6. The artificial frond as recited in claim 5 wherein said first and second plurality of leaves are alternately spaced along said length of said rod.
7. The artificial frond as recited in claim 5 wherein said first end of each of said first and second plurality of leaves includes an aperture extending therethrough, said aperture being sized to complementarily receive said rod therein, said rod extending through said aperture of each of said first and second plurality of leaves for attaching said leaves to said rod.
8. The artificial frond as recited in claim 5 wherein said stem portion is constructed of a bonding material molded generally in the shape of a stem of a frond.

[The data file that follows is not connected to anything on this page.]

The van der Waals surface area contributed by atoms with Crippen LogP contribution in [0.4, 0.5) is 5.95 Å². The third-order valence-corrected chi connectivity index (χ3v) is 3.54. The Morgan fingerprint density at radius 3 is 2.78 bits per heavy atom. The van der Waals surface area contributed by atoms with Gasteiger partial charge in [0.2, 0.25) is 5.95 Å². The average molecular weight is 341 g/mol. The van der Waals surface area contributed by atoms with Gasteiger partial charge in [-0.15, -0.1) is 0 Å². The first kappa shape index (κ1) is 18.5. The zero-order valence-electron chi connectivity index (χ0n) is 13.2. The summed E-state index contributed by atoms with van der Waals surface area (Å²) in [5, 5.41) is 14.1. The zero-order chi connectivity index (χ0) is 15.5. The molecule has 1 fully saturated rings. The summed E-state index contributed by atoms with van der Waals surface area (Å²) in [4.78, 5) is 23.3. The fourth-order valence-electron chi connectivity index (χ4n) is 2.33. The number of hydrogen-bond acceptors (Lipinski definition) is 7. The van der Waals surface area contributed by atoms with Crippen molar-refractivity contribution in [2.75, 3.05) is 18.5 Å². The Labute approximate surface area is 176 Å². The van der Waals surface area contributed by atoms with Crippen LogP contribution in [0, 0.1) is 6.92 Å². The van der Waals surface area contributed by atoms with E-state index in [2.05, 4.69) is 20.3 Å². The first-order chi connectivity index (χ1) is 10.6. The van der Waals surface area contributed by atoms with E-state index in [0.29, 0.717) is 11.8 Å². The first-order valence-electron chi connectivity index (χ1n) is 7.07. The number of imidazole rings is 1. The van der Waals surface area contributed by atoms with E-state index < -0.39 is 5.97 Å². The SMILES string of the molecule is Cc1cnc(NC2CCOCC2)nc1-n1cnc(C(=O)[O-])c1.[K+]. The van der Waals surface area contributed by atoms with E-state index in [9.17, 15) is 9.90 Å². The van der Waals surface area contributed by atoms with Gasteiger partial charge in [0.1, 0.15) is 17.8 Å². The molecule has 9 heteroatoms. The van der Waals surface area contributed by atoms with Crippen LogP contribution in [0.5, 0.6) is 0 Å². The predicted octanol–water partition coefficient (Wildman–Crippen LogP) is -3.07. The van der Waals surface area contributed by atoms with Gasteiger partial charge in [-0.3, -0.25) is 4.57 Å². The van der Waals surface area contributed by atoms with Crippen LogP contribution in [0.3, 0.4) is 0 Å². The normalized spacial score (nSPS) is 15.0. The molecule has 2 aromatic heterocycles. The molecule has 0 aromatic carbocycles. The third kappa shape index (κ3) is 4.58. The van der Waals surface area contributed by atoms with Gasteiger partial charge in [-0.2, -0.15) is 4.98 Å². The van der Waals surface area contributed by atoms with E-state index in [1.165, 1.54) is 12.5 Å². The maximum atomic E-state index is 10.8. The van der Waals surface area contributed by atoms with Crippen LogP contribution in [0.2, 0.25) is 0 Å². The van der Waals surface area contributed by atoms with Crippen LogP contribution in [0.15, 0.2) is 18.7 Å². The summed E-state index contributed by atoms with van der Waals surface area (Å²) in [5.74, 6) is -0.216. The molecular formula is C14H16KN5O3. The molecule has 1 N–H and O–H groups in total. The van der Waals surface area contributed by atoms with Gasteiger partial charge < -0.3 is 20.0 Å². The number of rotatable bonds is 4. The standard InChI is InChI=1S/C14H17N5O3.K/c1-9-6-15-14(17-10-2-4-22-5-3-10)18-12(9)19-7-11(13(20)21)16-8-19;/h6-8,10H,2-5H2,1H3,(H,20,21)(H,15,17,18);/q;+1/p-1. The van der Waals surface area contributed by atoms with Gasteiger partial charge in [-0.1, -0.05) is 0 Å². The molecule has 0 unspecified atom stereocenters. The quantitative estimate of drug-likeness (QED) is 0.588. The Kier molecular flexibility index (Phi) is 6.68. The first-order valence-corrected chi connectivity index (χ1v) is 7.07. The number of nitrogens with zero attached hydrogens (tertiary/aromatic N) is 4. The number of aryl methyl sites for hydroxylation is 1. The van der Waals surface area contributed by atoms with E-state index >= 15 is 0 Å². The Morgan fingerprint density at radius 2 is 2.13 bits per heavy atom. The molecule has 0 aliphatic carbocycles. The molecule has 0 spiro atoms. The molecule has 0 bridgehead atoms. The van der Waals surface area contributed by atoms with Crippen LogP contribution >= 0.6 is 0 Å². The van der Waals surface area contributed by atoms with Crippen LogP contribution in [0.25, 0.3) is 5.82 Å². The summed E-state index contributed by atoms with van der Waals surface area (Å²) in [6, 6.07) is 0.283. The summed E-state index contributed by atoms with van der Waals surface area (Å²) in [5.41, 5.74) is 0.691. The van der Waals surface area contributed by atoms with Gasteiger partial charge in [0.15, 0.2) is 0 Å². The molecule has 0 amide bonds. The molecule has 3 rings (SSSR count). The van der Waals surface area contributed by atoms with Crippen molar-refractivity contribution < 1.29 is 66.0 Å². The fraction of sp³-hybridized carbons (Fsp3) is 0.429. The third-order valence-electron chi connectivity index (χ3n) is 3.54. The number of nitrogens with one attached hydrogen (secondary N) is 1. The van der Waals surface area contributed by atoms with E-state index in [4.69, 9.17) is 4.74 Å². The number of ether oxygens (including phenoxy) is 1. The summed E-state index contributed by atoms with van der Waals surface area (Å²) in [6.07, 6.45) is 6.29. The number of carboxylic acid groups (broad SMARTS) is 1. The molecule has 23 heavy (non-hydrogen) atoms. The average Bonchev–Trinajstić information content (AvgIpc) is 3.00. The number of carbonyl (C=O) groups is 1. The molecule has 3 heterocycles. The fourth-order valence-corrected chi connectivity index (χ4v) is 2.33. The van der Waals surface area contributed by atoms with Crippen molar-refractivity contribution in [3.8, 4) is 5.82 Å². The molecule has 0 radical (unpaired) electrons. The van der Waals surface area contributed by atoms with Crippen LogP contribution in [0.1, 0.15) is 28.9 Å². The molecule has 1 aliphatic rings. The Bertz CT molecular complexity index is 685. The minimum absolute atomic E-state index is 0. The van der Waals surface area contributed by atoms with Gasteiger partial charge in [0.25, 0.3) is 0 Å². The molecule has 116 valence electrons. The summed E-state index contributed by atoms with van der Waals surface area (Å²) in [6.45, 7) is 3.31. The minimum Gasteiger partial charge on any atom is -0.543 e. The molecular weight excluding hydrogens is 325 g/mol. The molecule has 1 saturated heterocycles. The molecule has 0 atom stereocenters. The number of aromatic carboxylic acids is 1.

9. The artificial frond as recited in claim 8 wherein said bonding material is a urethane.
10. The artificial frond as recited in claim 5 wherein said first and second sides of said rod are generally oppositely disposed.
11. The artificial frond as recited in claim 5 wherein said first and second plurality of leaves are shaped generally in the form of palm leaves.
12. An artificial palm frond for use with artificial palm trees, said artificial palm frond comprising:
an elongate rod for providing structural integrity;
a first plurality of elongate palm leaves each having a first end in engagement with said rod and being spaced generally equidistantly along a length of said rod, said first plurality of leaves extending outwardly from a first side of said rod;